• Chronic anemia leads to pancreatic neuroendocrine tumor discovery
• Whipple procedure
I had not been feeling right for at least a year. In March 2018 I was found to have bleeding ulcers, which my doctors attributed at the time to overuse of over-the-counter pain medications (later it was determined the bleeding ulcers were from the tumor). Even after the ulcers were treated, I remained severely anemic. I had four blood transfusions and regularly took iron pills, but I was still anemic. My GI symptoms were hard to identify and were attributed to my post-baby body, since I had two babies in less than two years.
In the Spring of 2019, after a colonoscopy and two endoscopies, I finally got an answer. They found a nodule on my intestine, which was determined to be neuroendocrine cancer after a biopsy. A CT scan of my abdomen found the tumor in my pancreas.
I had an ERCP to put a plastic stent in my bile duct because bile drainage was blocked by the tumor. During this procedure, the tumor bled so a second (metal) stent was put in to stop the bleeding.
Treatment from a Respected Hospital
I decided to receive treatment at Massachusetts General Hospital (Boston), not far from my home. There, I met oncologist Dr. Jeffrey Clark and surgical oncologist Dr. Motaz Qadan. I started treatment with chemotherapy—two weeks on, one week off—for two months. I was on capecitabine (Xeloda) and temozolomide (Temodar), as well as Zofran for nausea. The chemotherapy made me tired, and I got sick once when I first started temozolomide. The Zofran helped with the nausea, and I also rearranged the chemo schedule to spread out the pills. Oddly enough, exercise helped me too when I was feeling nauseous. I also found acupuncture treatment to be helpful.
Taking the Next Step
After the first two-month round of chemotherapy, Dr. Clark and Dr. Qadan assessed whether my tumor had shrunk. Although my tumor did not shrink at all, I had a positive biochemical response, as showed by my blood test results. However, Dr. Qadan was willing to perform surgery on me, even though he believed the tumor was on my portal vein. So, on November 11, 2019, I underwent a Whipple procedure. After my surgery, my doctor believed that I was cancer-free! And five weeks post surgery I was back at work.
After surgery I underwent genetic testing for a MEN1 mutation, which can cause PNET. The testing showed that I do not have the mutation, and Dr. Clark said getting PNET was a result of “bad luck.”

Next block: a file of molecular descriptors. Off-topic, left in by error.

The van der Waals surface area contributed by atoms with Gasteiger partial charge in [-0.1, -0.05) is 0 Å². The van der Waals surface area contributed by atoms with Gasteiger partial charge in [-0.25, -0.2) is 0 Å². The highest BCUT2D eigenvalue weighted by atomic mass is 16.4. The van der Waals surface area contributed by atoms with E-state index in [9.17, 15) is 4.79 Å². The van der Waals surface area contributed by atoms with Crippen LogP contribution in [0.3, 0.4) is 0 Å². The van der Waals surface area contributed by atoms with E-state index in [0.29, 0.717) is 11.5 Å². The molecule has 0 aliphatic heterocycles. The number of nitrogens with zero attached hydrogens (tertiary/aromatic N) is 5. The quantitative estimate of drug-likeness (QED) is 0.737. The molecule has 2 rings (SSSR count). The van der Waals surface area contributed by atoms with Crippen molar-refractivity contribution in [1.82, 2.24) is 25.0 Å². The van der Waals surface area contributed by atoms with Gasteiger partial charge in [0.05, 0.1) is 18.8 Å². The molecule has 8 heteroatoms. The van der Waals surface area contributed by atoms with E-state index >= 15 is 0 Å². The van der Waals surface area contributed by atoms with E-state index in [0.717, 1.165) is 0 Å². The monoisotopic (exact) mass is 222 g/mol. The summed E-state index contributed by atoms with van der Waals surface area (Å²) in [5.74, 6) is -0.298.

After my surgery, I became diabetic, but now post chemo, post Whipple, with only 25 percent of my pancreas remaining, I worked with a nutritionist and am no longer diabetic. In fact, I am better than baseline—before chemo, I was pre-diabetic and my A1C level was HIGHER before any treatments, with a full pancreas. I also take pancreatic enzymes when I eat to help with digestion.
Thoughts on Treatment and Life After
I have always been a positive person and I did not allow my pancreatic cancer diagnosis to change my outlook. I got through all this with great support from family and friends, as well as with lots of HOPE, faith, and prayers. I found that exercise—tennis, walking, and working with a personal trainer—was also very helpful.
Even though the chemo did not shrink the tumor, I would do it again in a heartbeat. I feel that any way I can kill cancer cells is a good thing, in my nonmedical opinion.
Today I am feeling great and am two years cancer-free. I exercise regularly and started boxing post cancer, which I love. I believe that I was selected to have cancer, overcome this challenge, and spread hope to others.
I continued to work during chemo and throughout my journey. Once, while on a business call with a client, I got sick from taking my 2nd chemo drug. When I was in the bathroom, the quote “Tomorrow is a new day,” from Ralph Waldo Emerson, came to me and became my mantra. I believe that there is always hope for tomorrow and tomorrow there could be new discoveries thanks to research, or a better treatment available, or a cure for pancreatic cancer!